RESOURCES:

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# FreeFlyer Demonstration: 2:00pm Sep. 28, 2017 for UA faculty and students

I will be giving a demonstration of FreeFlyer on Thursday, September 28 at 2:00 pm in SERC 3070. Faculty and Students feel free to drop on by! I have attached the flyer, here: FreeFlyerWithAttitude

Christopher Simpson will present a FreeFlyer demonstration, “FreeFlyer with Attitude,” on Thursday, September 28, 2017 at 2:00 pm in SERC 3070. FreeFlyer with Attitude will showcase the high-fidelity flight dynamics software with a Earth imaging satellite mission plan with specific pointing requirements. FreeFlyer is currently used on several NASA missions, including the Magnetosphere Multiscale (MMS) mission which set the record for closest flying formation at 7.2 km in September of 2016. Mr. Simpson recently interned with a.i. solutions, Inc. over the summer and worked with the FreeFlyer Tech Support team. He recently graduated with his B.S. in Aerospace Engineering and Mechanics from The University of Alabama in May 2016. He was recently awarded a SMART scholarship from the Naval Air Warfare Center – Weapons Division, China Lake. He is pursuing his Ph.D. at The University of Alabama under Dr. Charles O’Neill.

 WHAT WHO WHERE WHEN Showcase of FreeFlyer Students & Faculty SERC 3070 2:00 PM September 28, 2017 A high fidelity flight dynamics software comparable to STK used on multiple NASA missions, including the ISS, MMS, OSIRIS-Rex, and for the SLS All with an interest in spacecraft and astrodynamics are welcome

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# 2017 ESPRMC Graduate Research Symposium – The University of Alabama

I will be presenting “Benefits of Tracking Aids on a 1U CubeSat,” on Thursday, April 13 at the 2017 ESPRMC Graduate Research Symposium. Dr. O’Neill was my co-author. I hope to see you there.

Abstract:

Incoporating active/passive tracking aids into the design of a university/high school CubeSat mission promotes good space stewardship. Tracking aids are necessary for improved tracking covariance of CubeSats. Tracking aid support and design-space cost are covered. Reflectarrays, patch array(s), and deployable antennas show the potential benefit of transmitting data over S-band frequencies and tracking aids that enhance the mission capabilities. Passive and active tracking aids with low impact on the mission provide reduced covariance of CubeSats orbit tracks shown through use of modeling tools.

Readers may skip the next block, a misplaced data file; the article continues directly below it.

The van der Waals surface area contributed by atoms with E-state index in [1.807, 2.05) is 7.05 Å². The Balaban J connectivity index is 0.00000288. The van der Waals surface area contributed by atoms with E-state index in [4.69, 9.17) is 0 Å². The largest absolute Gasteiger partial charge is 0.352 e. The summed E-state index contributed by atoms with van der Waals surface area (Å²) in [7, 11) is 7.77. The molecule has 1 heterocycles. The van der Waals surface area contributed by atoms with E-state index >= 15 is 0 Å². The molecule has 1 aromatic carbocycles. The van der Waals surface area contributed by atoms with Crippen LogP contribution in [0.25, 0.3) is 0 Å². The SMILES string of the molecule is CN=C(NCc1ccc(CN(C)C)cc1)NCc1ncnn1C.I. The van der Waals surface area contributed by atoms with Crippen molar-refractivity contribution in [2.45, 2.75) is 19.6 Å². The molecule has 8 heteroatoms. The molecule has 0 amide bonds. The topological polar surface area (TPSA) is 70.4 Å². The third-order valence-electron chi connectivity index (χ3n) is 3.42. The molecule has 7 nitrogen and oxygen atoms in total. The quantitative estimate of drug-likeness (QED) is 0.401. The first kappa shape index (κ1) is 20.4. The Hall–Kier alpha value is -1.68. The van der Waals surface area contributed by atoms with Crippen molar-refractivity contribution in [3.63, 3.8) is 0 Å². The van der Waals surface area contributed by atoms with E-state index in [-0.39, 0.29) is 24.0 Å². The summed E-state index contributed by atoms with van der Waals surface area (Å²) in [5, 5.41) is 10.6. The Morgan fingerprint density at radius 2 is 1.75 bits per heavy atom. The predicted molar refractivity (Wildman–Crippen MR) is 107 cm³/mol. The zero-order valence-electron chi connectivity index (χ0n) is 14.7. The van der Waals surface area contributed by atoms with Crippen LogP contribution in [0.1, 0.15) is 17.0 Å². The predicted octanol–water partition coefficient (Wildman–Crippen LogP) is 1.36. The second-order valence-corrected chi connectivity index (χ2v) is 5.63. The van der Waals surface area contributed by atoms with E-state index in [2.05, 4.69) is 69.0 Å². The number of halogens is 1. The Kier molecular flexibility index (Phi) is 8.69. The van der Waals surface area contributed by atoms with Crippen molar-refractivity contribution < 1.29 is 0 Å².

# Autonomous Scheduling for Rapid Responsive Launch of Constellations

The dissertation proposal for “Autonomous Scheduling for Rapid Responsive Launch of Constellations,” by Christopher R. Simpson was successfully defended on 23 March 2020. Regular demonstrations of improvements to the model every two weeks on an agile management framework will be posted to Simpson Aerospace and Christopher R. Simpson’s doctoral committee. The proposal and addendum are available upon request.

### Abstract and Presentation

Rapid response airborne launch vehicles can provide the capability to respond to a developing situation anywhere in the world with a nanosatellite overhead in under an hour. This represents an opportunity to provide rapid response for military missions, disaster response, and rapid science return from remote/extreme physical locations. Current capabilities in the denial and tracking of space-assets limits the effectiveness of constellations already on-orbit to be agile in a military response. Constellations on-orbit can take up to a day or more for disaster data return to rescue operations personnel. Remote and rapid science return may help model Arctic cyclones which can only be accurately predicted 24 hours before they occur. To achieve time-sensitive returns from a constellation in Low Earth Orbit (LEO) scheduling algorithms for multiple near-simultaneous launches are proposed. Specifically, a mission planning system for delivery of multiple satellites from multiple similar air-launched platforms for constellation installation over any selected point optimizing for mean response time with constraints on the quality of coverage. The focus is on the scheduling of tactical fighter aircraft with airborne launch vehicles to achieve the minimum response time to fit the mission needs.

# Spring 2019/Lecture 11/Conceptual Example – 20 Feb 2019

The environment and relativity effects on radio and optical communications are introduced.  One-way range measurement systems are introduced. GPS is provided as an example but it still applies to GLONASS and Galileo. Two-way range, Doppler, and differenced measurements are considered next.